Chapter 18
Applets
Slides prepared by Rose Williams, Binghamton University
Introduction
• Java programs are divided into two
main categories, applets and
applications
• An application is an ordinary Java
program
• An applet is a kind of Java program
that can be run across the Internet
© 2004 Pearson Addison-Wesley. All rights reserved
18-2
A Brief Introduction to HTML
• HTML stands for Hypertext Markup
Language
– Hypertext is text viewed on a browser that
contains clickable entries called links or
hyperlinks
– When a link or hyperlink is clicked, the document
specified by the link is displayed
• HTML is a language used to write HTML
documents or pages that will be viewed on a
Web browser
© 2004 Pearson Addison-Wesley. All rights reserved
18-3
A Brief Introduction to HTML
• HTML is made up of a collection of simple
commands that can be inserted into a text
file
– This converts the text file into a document meant
to be viewed with a Web browser
• Some commands allow pictures and
hyperlinks to be inserted
• Others are editing commands that specify
the main heading, subheading, paragraph
beginning, and so forth
© 2004 Pearson Addison-Wesley. All rights reserved
18-4
A Brief Introduction to HTML
• Much of HTML is simply a language for
formatting text
– However, HTML is not a word processor
– It is more like a very simple programming
language
– It is similar to the annotations used by copy editors
to mark a manuscript before it is typeset for
production
• HTML is not part of the Java language
– There can be interaction between HTML and Java
– HTML can be used to display a Java applet
program
© 2004 Pearson Addison-Wesley. All rights reserved
18-5
HTML Formatting Commands
• There are two basic kinds of HTML
commands :
– Those that mark the beginning and end of a
section of text
– Those that mark a single location in the text
• Commands that mark the beginning and
end of a section of text have the form:
<Command>
Some text
</Command>
© 2004 Pearson Addison-Wesley. All rights reserved
18-6
HTML Formatting Commands
• The following makes the phrase "World's
Greatest Home Page" a level 1 heading
– Level 1 is the largest standard heading
<h1>
World's Greatest Home Page
</h1>
• Smaller headings, Level 2 and level 3, are
generated by the commands h2 and h3,
and so forth
© 2004 Pearson Addison-Wesley. All rights reserved
18-7
HTML Formatting Commands
• Commands that mark a single location in
the text are not closed with the command of
form </Command>
– For example, the horizontal line command:
<hr>
• Commands in HTML are relative
commands, instead of being absolute
commands that determine exact size or
locations
– The browser determines the exact sizes and
locations
© 2004 Pearson Addison-Wesley. All rights reserved
18-8
HTML Formatting Commands
• The browser normally determines the
location of line breaks in the displayed text
– However, a line break can be forced by inserting
a break command:
<br>
• Some layout specifications can be made as
well
– Anything between the commands <center>
and </center> will be centered on the page
© 2004 Pearson Addison-Wesley. All rights reserved
18-9
HTML Formatting Commands
• Matching pairs of commands may be nested
inside one another, but they may not cross
each other:
<h1>
<center>
Oops!
</h1>
</center>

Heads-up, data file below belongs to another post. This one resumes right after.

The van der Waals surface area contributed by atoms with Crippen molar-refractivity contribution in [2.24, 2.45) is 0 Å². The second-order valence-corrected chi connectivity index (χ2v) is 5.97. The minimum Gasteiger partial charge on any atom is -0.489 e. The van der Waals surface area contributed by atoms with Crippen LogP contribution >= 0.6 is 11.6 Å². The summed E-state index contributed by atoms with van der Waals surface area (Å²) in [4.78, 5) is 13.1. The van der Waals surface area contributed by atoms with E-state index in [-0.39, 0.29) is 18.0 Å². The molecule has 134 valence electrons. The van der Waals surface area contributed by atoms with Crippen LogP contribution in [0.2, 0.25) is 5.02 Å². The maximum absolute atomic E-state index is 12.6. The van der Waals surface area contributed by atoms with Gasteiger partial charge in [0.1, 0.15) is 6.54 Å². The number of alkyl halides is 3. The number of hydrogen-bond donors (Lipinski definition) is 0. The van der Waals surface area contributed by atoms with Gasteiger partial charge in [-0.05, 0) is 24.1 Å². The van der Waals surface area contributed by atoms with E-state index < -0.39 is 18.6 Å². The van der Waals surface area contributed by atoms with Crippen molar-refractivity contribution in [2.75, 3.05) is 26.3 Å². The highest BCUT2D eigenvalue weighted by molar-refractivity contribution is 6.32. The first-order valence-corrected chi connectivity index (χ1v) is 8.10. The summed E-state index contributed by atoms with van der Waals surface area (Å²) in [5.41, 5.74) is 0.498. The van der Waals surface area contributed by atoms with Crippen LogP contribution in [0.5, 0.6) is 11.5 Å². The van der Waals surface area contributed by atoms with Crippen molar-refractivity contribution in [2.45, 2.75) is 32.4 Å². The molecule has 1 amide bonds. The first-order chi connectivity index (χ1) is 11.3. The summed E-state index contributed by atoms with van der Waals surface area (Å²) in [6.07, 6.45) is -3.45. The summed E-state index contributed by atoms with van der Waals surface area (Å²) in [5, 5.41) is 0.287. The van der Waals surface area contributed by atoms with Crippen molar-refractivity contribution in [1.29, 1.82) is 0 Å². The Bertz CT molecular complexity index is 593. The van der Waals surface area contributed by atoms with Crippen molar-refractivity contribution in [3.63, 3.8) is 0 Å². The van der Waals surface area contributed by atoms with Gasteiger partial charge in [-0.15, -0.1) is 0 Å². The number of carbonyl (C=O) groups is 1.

<h1>
<center>
OK!
</center>
</h1>
• Unlike Java, HTML commands are not case
sensitive
• An HTML file is a text file whose name
should end with .html
© 2004 Pearson Addison-Wesley. All rights reserved
18-10
Outline of an HTML Document
• The entire HTML document should be
enclosed in the pair <html> and </html>
at the beginning and end of the document
• The head of the document is enclosed in
<head> and </head>
– The head is not displayed when the page is
viewed
– It records information that is used by a browser
• The head can contain a title, enclosed in
<title> and </title>
– The title is used as a name for the document
© 2004 Pearson Addison-Wesley. All rights reserved
18-11
Outline of an HTML Document
• The part of the document that is displayed
on the screen is divided into two parts
• The body is the real content of the
document
– It is enclosed in <body> and </body>
• The other part should contain the e-mail
address for contacting the document's
maintainer, and the date that the document
was last modified
– It is enclosed in <address> and </address>
© 2004 Pearson Addison-Wesley. All rights reserved
18-12
Outline of a Simple HTML Document
(Part 1 of 3)
© 2004 Pearson Addison-Wesley. All rights reserved
18-13
Outline of a Simple HTML Document
(Part 2 of 3)
© 2004 Pearson Addison-Wesley. All rights reserved
18-14
Outline of a Simple HTML Document
(Part 3 of 3)
© 2004 Pearson Addison-Wesley. All rights reserved
18-15
An HTML Document (Part 1 of 3)
© 2004 Pearson Addison-Wesley. All rights reserved
18-16
An HTML Document (Part 2 of 3)
© 2004 Pearson Addison-Wesley. All rights reserved
18-17
An HTML Document (Part 3 of 3)
© 2004 Pearson Addison-Wesley. All rights reserved
18-18
Browser View of HTML Document
© 2004 Pearson Addison-Wesley. All rights reserved
18-19
URL
• A URL is the name of an HTML document
on the Web
– URL is an acronym for Uniform Resource
Locator
• URLs often begin with http
– This is the name of the protocol used to transfer
and interpret the HTML document
– Most browsers will fill in http:// if it is omitted
© 2004 Pearson Addison-Wesley. All rights reserved
18-20
Hyperlinks
• Text can be marked as a hyperlink so that if